Friday, September 24, 2021

Reflections on Castle Ghosts

Not just any castle ghosts mind you, but Castle Ghosts of the British Isles.  Ages and ages ago when this ancient planet was not so ancient, and The Learning Channel and A&E were about things like learning and the arts, there was a spate of documentaries well worth the watch.  Heck, it was so long ago that the History Channel produced shows about history!  

Anyhoo, there were several series produced back then that we received as gifts in the old VHS format.  One of them was a show called Castle Ghosts of Ireland, and another Castle Ghosts of Scotland.  Narrated by the late Robert Hardy, they're presented as 'documentaries' looking at a collection of famous castles in Ireland and Scotland that are reputed to be haunted.  

Eventually we found a DVD collection that had all four of the specials. They were released from 1995 to 1997.  There was one for each: Wales, England, Scotland and Ireland.  England was the first produced, and shows a somewhat sparse budget, if not some imaginative production values.  

The Ireland and Scotland episodes both came out in 1996.  We received them as a set, and they were the first we got for a present.  Truth be told, they're the best.  The England special must have been a success, because both of these show a marked uptick in production quality. 

Also, aside from the Tower of London, Scotland and Ireland have some of the most famous haunts and stories that you don't need a Castle Ghosts tour to learn about.  The famous Piper of Duntrune, Glamis Castle and its boatload of specters, and Leap (pronounced 'Lep') Castle were known long before we popped those video cassettes into the player. 

The special on Wales is the weakest, having no especially famous stories, no Shakespeare reference points and, as my sons noticed, no 'anchor' castle to wrap up with.  Ireland has Leap Castle, Scotland has famous Glamis (Glamis hath murdered sleep...), and of course England the Tower of London  But Wales has no famous haunted castle known outside of the realm of enthusiasts.  Plus, the stories themselves seem obscure and a bit stretched, compared to the ones in the other specials.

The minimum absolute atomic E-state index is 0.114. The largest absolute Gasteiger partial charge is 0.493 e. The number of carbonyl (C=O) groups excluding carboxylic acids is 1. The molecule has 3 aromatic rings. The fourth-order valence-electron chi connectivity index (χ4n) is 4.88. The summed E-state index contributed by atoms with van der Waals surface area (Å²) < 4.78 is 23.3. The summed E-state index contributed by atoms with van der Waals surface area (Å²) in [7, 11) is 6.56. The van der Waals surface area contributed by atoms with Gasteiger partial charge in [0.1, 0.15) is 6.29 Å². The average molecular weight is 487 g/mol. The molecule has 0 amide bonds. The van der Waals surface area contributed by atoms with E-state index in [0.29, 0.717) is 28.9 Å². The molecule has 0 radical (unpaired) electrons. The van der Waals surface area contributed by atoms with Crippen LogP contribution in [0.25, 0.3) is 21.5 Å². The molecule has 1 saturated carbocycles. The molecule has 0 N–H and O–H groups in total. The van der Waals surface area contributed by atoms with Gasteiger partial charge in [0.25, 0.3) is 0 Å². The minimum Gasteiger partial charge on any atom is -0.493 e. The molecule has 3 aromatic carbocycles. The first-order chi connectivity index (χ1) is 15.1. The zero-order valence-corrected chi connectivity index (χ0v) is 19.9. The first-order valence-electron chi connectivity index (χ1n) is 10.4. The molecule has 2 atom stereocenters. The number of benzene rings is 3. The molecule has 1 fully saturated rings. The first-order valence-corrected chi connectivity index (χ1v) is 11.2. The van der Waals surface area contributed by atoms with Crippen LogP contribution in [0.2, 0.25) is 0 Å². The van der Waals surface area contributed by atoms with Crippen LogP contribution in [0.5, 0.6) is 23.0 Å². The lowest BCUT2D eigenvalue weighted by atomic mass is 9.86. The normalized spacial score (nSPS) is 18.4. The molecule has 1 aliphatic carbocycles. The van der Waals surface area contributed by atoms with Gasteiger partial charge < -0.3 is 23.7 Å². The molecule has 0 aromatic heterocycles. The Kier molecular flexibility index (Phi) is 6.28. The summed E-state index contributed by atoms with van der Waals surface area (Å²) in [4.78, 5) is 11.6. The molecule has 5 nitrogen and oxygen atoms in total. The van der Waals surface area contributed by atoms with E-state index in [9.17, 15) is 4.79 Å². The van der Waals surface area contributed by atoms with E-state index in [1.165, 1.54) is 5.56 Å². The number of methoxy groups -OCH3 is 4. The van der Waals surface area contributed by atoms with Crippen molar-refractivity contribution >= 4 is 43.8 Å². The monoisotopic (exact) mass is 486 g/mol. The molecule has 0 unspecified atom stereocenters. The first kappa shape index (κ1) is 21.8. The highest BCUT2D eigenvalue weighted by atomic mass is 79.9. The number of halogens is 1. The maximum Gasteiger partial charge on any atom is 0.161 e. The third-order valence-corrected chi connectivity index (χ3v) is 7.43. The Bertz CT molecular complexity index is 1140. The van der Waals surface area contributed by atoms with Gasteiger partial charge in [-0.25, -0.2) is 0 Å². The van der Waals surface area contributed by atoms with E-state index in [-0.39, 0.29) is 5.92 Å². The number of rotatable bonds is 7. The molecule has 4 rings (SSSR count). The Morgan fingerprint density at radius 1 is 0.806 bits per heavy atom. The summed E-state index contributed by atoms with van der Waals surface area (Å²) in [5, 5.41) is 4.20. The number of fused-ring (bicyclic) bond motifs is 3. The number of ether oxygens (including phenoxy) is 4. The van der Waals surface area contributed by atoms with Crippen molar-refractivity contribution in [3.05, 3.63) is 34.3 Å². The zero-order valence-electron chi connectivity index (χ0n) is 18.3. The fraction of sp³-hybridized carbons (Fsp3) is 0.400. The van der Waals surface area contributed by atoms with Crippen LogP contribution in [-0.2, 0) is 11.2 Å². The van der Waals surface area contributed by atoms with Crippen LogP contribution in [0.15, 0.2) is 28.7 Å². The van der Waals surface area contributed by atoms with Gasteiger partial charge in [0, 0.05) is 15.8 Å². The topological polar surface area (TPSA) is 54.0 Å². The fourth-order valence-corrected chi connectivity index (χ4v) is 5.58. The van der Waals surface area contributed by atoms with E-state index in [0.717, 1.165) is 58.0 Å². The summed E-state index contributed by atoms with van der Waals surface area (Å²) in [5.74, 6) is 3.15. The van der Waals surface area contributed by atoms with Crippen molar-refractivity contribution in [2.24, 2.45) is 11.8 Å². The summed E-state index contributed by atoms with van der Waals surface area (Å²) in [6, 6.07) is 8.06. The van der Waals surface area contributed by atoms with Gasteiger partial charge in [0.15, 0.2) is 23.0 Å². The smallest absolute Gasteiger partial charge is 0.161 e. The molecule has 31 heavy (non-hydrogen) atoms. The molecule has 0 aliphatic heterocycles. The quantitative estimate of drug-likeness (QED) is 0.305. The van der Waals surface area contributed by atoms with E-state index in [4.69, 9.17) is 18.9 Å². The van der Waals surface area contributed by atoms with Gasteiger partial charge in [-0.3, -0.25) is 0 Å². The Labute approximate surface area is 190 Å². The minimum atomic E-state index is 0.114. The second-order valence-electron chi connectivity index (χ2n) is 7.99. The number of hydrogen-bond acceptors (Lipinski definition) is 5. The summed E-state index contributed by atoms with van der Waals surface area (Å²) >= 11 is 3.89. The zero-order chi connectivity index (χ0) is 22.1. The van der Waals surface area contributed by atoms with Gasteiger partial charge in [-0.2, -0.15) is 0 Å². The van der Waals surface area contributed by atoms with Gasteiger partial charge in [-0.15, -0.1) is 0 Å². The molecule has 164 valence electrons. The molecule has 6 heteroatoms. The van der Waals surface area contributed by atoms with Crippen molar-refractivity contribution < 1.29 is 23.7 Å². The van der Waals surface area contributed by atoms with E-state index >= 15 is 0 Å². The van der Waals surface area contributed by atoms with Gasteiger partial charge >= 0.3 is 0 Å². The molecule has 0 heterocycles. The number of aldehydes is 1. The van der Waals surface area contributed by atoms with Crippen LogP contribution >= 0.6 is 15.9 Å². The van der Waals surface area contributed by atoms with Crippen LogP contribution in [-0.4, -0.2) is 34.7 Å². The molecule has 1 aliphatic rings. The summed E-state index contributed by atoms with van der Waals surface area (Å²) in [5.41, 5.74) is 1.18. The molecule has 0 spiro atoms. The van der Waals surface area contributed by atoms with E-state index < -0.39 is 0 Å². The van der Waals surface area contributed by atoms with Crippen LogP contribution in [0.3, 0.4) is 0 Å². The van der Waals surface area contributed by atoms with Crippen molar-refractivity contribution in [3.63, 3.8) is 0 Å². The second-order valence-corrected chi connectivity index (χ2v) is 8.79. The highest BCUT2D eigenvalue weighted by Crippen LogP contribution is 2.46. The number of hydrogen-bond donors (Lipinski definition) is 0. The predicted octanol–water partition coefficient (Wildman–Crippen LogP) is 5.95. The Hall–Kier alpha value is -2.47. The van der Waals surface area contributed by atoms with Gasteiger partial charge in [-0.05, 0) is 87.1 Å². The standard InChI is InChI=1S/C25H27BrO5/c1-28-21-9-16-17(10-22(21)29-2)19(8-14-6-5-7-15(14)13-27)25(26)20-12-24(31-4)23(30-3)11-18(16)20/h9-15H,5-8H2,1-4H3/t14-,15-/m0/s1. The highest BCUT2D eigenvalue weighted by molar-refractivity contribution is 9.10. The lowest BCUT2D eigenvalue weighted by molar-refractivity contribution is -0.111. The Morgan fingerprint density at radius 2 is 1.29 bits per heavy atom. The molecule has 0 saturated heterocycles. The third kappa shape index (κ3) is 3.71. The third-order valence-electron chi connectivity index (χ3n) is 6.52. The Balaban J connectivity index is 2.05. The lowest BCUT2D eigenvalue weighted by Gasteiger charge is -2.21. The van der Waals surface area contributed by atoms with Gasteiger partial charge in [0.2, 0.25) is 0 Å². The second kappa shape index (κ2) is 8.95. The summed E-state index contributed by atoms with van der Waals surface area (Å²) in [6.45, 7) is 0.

Nonetheless, the whole of the series continues to be an absolute delight, and an annual tradition.  We began showing them to the boys when they were little, usually some time in September before the full brunt of Autumn sets in.  Some of them can be moody and evocative and, to be honest, a bit unsettling.  In their younger days, our sons all had their moments of sleeping under the covers after watching these. 

Robert Hardy is a joy, playing it straight and acting as objective about his belief in ghosts as if he was teaching Algebra.  I'm almost willing to accept that he really did believe there was the ghost of a monk in his house that stoked his fireplace.  Each episode is a chance to unpack a little regional history and, in the case of stories like the Grey Lady of Glamis or Norman Leslie of Castle Leslie or the Tower of London, a chance to reflect on some of the more violent periods in British history. 

If you can, get this set.  I encourage anyone to do anything, no matter how fanciful, that points to that Invisible part of God's Creation that gets so little play time in our STEM era. Besides, they're fun, well produced, and a great way to tweak that sense of the fleeting image in the corner of your eye just as you turn down a hallway.   


  1. It looks like you can stream these on YouTube. Thanks for the recommendation!

    1. Youtube works, but we like those old physical copies. Especially given the speed with which some things streaming suddenly turn up missing.


Let me know your thoughts